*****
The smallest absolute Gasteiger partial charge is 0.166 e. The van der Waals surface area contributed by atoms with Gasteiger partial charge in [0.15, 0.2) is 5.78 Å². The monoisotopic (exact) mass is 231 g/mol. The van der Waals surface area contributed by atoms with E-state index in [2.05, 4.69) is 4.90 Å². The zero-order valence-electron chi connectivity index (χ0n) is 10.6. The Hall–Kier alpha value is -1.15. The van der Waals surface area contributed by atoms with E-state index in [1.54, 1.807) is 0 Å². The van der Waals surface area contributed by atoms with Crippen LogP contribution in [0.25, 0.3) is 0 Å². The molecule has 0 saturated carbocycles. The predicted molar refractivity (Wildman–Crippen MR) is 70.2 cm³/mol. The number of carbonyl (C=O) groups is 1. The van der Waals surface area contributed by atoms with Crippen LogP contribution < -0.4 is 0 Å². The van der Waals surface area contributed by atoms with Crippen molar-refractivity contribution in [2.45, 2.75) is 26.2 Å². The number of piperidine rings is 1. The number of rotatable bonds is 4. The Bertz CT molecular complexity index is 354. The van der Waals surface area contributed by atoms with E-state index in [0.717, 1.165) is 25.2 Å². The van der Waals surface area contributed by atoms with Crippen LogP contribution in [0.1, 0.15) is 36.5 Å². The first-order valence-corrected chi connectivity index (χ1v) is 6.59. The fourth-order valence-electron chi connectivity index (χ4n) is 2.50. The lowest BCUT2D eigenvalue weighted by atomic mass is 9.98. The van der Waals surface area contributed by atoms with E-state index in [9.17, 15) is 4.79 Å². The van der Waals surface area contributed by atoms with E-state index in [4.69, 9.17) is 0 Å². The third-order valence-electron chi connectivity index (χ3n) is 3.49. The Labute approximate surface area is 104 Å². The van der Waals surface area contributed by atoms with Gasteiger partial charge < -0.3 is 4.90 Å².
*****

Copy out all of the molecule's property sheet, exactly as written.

The smallest absolute Gasteiger partial charge is 0.166 e. The van der Waals surface area contributed by atoms with Gasteiger partial charge in [0.15, 0.2) is 5.78 Å². The monoisotopic (exact) mass is 231 g/mol. The van der Waals surface area contributed by atoms with E-state index in [2.05, 4.69) is 4.90 Å². The zero-order valence-electron chi connectivity index (χ0n) is 10.6. The Hall–Kier alpha value is -1.15. The van der Waals surface area contributed by atoms with E-state index in [1.54, 1.807) is 0 Å². The van der Waals surface area contributed by atoms with Crippen LogP contribution in [0.25, 0.3) is 0 Å². The molecule has 0 saturated carbocycles. The predicted molar refractivity (Wildman–Crippen MR) is 70.2 cm³/mol. The number of carbonyl (C=O) groups is 1. The van der Waals surface area contributed by atoms with Crippen LogP contribution < -0.4 is 0 Å². The van der Waals surface area contributed by atoms with Crippen molar-refractivity contribution in [2.45, 2.75) is 26.2 Å². The number of piperidine rings is 1. The number of rotatable bonds is 4. The Bertz CT molecular complexity index is 354. The van der Waals surface area contributed by atoms with E-state index in [0.717, 1.165) is 25.2 Å². The van der Waals surface area contributed by atoms with Crippen LogP contribution in [0.1, 0.15) is 36.5 Å². The first-order valence-corrected chi connectivity index (χ1v) is 6.59. The fourth-order valence-electron chi connectivity index (χ4n) is 2.50. The lowest BCUT2D eigenvalue weighted by atomic mass is 9.98. The van der Waals surface area contributed by atoms with E-state index in [9.17, 15) is 4.79 Å². The van der Waals surface area contributed by atoms with E-state index in [4.69, 9.17) is 0 Å². The third-order valence-electron chi connectivity index (χ3n) is 3.49. The Labute approximate surface area is 104 Å². The van der Waals surface area contributed by atoms with Gasteiger partial charge < -0.3 is 4.90 Å².